Wednesday, May 1, 2024

Puebla City Of Churches - UNESCO World Heritage Site

It was early in the morning.  We woke up at 3 a.m., showered, and headed for the airport.  I made a reservation over the weekend for parking.  Long-term parking with a reservation has a pretty good discount.  Airport parking has gone through the roof as taxis have become so expensive and Uber is not allowed in the airport, either to or from.  Uber drivers attempting to enter the airport area will be towed and pay a 50,000 peso fine.  

We arrived a bit too early.  Viva Aerobus used to be very strict but has changed their rules making them more passenger-friendly.   Before, you had to be there two hours before the flight.  Now, if you only have carry-on you can be there an hour before.  We didn't buy seats so we again were hoping to get two together.  We had all three seats and the last row.   Very happy with that.  

The food on board is manufactured and you order from a menu.  We opted to have a homemade torta; chorizo, egg, potato, and some cheese on fresh bread we made the night before.  Delicious!  The guy across the aisle was eyeing it!

We arrived safe and sound.  It was a short one-hour flight.   I was about to admonish the flight crew who were sitting in the kitchen behind us for their use of foul language, four guys and one girl. 

The airport is named after the Serdan brothers.  Four brothers had met Madero before the revolution and were determined to end the dictatorship of Porfirio Diaz.  Too bad they aren't here now, we're going to need them.

It's not a big airport.  Puebla has a population of over 6 million so you would think there would be several terminals.  Many folks fly to AICM and take a bus to Puebla.  This airport is the same design as the one in Leon, Guanajuato.  Only one restaurant and a small snack bar.  You wouldn't want to have to spend too much time waiting here. 

I found this fascinating.  It is a self-serve luggage purchase machine.  It has three sizes and many designs and colors.  It's all on the touchscreen pad.  The prices are just about the same as in a retail store.  One less grouchy person to have to deal with.  These jobs need to disappear and humans need to find more important things to do.  JMHO

I checked Uber which can enter the airport here.  430 to 510 pesos.  Yikes!  I checked the airport taxi and it was 430 pesos to the Centro Historic.  It's a long trip, 32 km, and takes about 45 minutes.  We asked about a bus from one of the security guards and he said it passed right in front of the airport.  A 200-meter walk from the terminal, we boarded the Altiplanos bus to centro.  A real roller coaster ride but it was fun.  Cost - 18 pesos per person.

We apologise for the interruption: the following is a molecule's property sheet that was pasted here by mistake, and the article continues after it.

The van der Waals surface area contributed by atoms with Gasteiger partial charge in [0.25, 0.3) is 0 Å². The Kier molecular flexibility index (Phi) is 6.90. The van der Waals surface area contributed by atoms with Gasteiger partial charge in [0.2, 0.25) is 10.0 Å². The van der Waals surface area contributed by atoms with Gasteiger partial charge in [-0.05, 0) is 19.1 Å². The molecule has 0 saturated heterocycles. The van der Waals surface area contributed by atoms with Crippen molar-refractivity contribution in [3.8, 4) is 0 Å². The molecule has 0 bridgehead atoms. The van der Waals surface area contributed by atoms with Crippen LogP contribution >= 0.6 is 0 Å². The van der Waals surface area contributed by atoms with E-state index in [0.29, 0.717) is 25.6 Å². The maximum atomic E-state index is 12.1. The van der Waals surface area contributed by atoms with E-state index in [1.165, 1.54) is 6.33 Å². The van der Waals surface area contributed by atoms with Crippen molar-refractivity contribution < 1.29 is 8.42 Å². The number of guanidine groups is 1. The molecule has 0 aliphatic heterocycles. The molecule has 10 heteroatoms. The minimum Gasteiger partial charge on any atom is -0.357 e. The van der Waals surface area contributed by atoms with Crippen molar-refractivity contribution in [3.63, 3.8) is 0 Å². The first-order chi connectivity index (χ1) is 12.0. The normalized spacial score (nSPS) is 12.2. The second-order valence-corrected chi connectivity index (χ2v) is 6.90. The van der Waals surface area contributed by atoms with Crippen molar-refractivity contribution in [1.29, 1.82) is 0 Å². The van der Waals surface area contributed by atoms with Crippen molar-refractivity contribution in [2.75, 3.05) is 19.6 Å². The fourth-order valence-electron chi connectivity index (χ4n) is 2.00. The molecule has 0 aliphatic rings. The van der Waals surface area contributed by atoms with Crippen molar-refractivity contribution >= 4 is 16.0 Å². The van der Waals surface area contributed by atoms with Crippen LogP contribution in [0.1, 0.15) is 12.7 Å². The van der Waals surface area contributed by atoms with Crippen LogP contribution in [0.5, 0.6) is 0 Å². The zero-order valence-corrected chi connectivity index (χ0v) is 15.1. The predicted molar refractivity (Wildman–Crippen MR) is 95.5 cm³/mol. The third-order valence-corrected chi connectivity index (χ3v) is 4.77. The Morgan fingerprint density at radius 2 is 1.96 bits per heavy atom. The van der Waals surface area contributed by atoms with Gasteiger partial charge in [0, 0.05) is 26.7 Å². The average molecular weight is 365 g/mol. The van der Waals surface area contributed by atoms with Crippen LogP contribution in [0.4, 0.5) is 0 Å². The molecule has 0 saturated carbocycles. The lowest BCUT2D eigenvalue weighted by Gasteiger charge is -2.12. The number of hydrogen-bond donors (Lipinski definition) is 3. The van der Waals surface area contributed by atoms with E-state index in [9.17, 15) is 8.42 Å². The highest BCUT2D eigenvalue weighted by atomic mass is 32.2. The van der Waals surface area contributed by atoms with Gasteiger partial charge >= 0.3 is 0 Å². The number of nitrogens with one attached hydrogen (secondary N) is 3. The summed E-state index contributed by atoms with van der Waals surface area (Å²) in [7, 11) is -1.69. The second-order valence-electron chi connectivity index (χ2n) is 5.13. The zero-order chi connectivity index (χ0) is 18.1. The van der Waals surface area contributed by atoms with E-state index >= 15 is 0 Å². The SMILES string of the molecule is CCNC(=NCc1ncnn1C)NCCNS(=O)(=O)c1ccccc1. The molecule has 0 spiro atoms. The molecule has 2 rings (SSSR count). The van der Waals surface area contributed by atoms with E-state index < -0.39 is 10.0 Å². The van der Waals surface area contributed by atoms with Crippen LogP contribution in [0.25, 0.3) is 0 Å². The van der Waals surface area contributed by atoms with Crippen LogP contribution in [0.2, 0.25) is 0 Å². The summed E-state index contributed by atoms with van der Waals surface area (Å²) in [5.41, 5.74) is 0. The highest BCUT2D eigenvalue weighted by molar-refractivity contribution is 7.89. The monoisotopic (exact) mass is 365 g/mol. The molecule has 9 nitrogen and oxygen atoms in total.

Considering we arrived at 8:30 a.m., the bus was packed with commuters heading to work.  At one point, the bus was so full that you couldn't move.  15 minutes later the bus stopped in front of a huge tech factory and the bus unloaded.  Well worth the 18 pesos.  

Our neighbor on the bus was kind enough to tell us where to get off and how to walk to the centro.  Our Airbnb wouldn't be ready until afternoon so we were going to walk around and take pictures.  Sure enough, we got off and walked to the calle Reforma.  There a woman selling tamales said to go straight to the building with the "picos" (spiked towers) and turn left.  We did that and in front of this building it said "Secretaria de Turismo".  Hmm, a tourism office?  We went in and we found the main guy and he said it is really an admin office but found us some maps and brochures.  The main spot for tourism information is the kiosk located in front of the cathedral in the main plaza.

Fascinated by the architecture, I asked the head of tourism what the building was previously used for.  It was a prison for a couple hundred years.  Many men died there and he says no one wants to work there at night because strange things happen.

The facade above is now one side of the prison that is dedicated as an Air Force museum.  I want to go there this week.

The pictures below were taken in the first four blocks of our walk from tourism to the centro historic.  Amazing how all these buildings are preserved.  Many are used as banks, schools, even department stores but retain their original construction.  

This is my favorite.  It was built in the late 40s and is now used as an Elektra department store.  

We did quite a bit of walking, 16,000 steps and we will continue today.  We are planning to go to Cholula and to the palace in Cautla.  Those will be bus trips.  

Our Airbnb is great!  Just five blocks from the start of the Centro Historico.  I'll pòst pics tomorrow.  


  1. You're blog is just so darn interesting. Why don't you share it with Facebook news feed so more people will see it?

  2. Another great travel post Chris! Very informative.